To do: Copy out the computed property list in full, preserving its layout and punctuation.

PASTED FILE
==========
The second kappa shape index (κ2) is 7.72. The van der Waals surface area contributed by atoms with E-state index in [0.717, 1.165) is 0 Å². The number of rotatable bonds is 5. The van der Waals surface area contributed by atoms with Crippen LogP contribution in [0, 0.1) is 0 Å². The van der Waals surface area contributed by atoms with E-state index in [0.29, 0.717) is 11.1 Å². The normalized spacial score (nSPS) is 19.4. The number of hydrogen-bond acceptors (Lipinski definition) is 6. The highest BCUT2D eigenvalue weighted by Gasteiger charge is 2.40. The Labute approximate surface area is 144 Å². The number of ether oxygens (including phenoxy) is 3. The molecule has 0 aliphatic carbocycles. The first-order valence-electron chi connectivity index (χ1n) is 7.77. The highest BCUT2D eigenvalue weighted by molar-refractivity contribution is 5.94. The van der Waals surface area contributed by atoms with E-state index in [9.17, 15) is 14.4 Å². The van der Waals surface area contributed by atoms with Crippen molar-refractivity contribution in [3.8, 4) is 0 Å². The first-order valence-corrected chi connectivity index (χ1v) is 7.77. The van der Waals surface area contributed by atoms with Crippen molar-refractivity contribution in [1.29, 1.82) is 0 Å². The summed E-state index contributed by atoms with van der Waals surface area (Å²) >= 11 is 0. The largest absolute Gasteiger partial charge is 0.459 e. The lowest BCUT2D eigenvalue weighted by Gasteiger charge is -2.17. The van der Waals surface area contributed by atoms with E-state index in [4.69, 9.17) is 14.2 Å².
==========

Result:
The second kappa shape index (κ2) is 7.72. The van der Waals surface area contributed by atoms with E-state index in [0.717, 1.165) is 0 Å². The number of rotatable bonds is 5. The van der Waals surface area contributed by atoms with Crippen LogP contribution in [0, 0.1) is 0 Å². The van der Waals surface area contributed by atoms with E-state index in [0.29, 0.717) is 11.1 Å². The normalized spacial score (nSPS) is 19.4. The number of hydrogen-bond acceptors (Lipinski definition) is 6. The highest BCUT2D eigenvalue weighted by Gasteiger charge is 2.40. The Labute approximate surface area is 144 Å². The number of ether oxygens (including phenoxy) is 3. The molecule has 0 aliphatic carbocycles. The first-order valence-electron chi connectivity index (χ1n) is 7.77. The highest BCUT2D eigenvalue weighted by molar-refractivity contribution is 5.94. The van der Waals surface area contributed by atoms with E-state index in [9.17, 15) is 14.4 Å². The van der Waals surface area contributed by atoms with Crippen molar-refractivity contribution in [3.8, 4) is 0 Å². The first-order valence-corrected chi connectivity index (χ1v) is 7.77. The van der Waals surface area contributed by atoms with Crippen molar-refractivity contribution in [1.29, 1.82) is 0 Å². The summed E-state index contributed by atoms with van der Waals surface area (Å²) >= 11 is 0. The largest absolute Gasteiger partial charge is 0.459 e. The lowest BCUT2D eigenvalue weighted by Gasteiger charge is -2.17. The van der Waals surface area contributed by atoms with E-state index in [4.69, 9.17) is 14.2 Å².